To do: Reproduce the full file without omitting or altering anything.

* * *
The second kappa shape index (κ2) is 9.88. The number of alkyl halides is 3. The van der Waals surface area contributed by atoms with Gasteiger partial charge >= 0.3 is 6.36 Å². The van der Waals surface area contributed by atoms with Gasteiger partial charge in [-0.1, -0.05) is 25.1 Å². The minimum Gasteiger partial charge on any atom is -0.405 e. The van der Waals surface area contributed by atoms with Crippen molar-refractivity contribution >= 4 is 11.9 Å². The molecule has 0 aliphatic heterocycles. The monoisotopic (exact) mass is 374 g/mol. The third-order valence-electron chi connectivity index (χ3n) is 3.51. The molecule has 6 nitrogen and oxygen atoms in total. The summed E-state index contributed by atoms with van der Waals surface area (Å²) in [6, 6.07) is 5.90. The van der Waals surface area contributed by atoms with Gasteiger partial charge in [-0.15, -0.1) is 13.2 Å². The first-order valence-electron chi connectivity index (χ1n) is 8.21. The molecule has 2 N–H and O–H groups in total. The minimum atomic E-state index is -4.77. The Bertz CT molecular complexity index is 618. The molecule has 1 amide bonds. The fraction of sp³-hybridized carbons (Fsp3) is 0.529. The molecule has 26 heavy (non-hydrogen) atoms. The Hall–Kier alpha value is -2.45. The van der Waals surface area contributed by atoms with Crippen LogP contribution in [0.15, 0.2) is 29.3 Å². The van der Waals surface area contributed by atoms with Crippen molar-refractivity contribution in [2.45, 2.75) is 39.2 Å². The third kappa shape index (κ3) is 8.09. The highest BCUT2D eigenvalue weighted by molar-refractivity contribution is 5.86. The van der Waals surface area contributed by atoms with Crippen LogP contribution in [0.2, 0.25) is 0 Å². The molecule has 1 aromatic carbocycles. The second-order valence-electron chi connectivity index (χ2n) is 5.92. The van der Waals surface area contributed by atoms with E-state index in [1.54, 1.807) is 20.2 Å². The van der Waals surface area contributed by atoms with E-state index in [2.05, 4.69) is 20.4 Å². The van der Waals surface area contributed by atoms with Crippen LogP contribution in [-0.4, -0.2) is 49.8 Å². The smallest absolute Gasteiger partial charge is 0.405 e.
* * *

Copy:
The second kappa shape index (κ2) is 9.88. The number of alkyl halides is 3. The van der Waals surface area contributed by atoms with Gasteiger partial charge >= 0.3 is 6.36 Å². The van der Waals surface area contributed by atoms with Gasteiger partial charge in [-0.1, -0.05) is 25.1 Å². The minimum Gasteiger partial charge on any atom is -0.405 e. The van der Waals surface area contributed by atoms with Crippen molar-refractivity contribution >= 4 is 11.9 Å². The molecule has 0 aliphatic heterocycles. The monoisotopic (exact) mass is 374 g/mol. The third-order valence-electron chi connectivity index (χ3n) is 3.51. The molecule has 6 nitrogen and oxygen atoms in total. The summed E-state index contributed by atoms with van der Waals surface area (Å²) in [6, 6.07) is 5.90. The van der Waals surface area contributed by atoms with Gasteiger partial charge in [-0.15, -0.1) is 13.2 Å². The first-order valence-electron chi connectivity index (χ1n) is 8.21. The molecule has 2 N–H and O–H groups in total. The minimum atomic E-state index is -4.77. The Bertz CT molecular complexity index is 618. The molecule has 1 amide bonds. The fraction of sp³-hybridized carbons (Fsp3) is 0.529. The molecule has 26 heavy (non-hydrogen) atoms. The Hall–Kier alpha value is -2.45. The van der Waals surface area contributed by atoms with Crippen LogP contribution in [0.15, 0.2) is 29.3 Å². The van der Waals surface area contributed by atoms with Crippen molar-refractivity contribution in [2.45, 2.75) is 39.2 Å². The third kappa shape index (κ3) is 8.09. The highest BCUT2D eigenvalue weighted by molar-refractivity contribution is 5.86. The van der Waals surface area contributed by atoms with Crippen LogP contribution in [0.2, 0.25) is 0 Å². The molecule has 1 aromatic carbocycles. The second-order valence-electron chi connectivity index (χ2n) is 5.92. The van der Waals surface area contributed by atoms with E-state index in [1.54, 1.807) is 20.2 Å². The van der Waals surface area contributed by atoms with E-state index in [2.05, 4.69) is 20.4 Å². The van der Waals surface area contributed by atoms with Crippen LogP contribution in [-0.4, -0.2) is 49.8 Å². The smallest absolute Gasteiger partial charge is 0.405 e.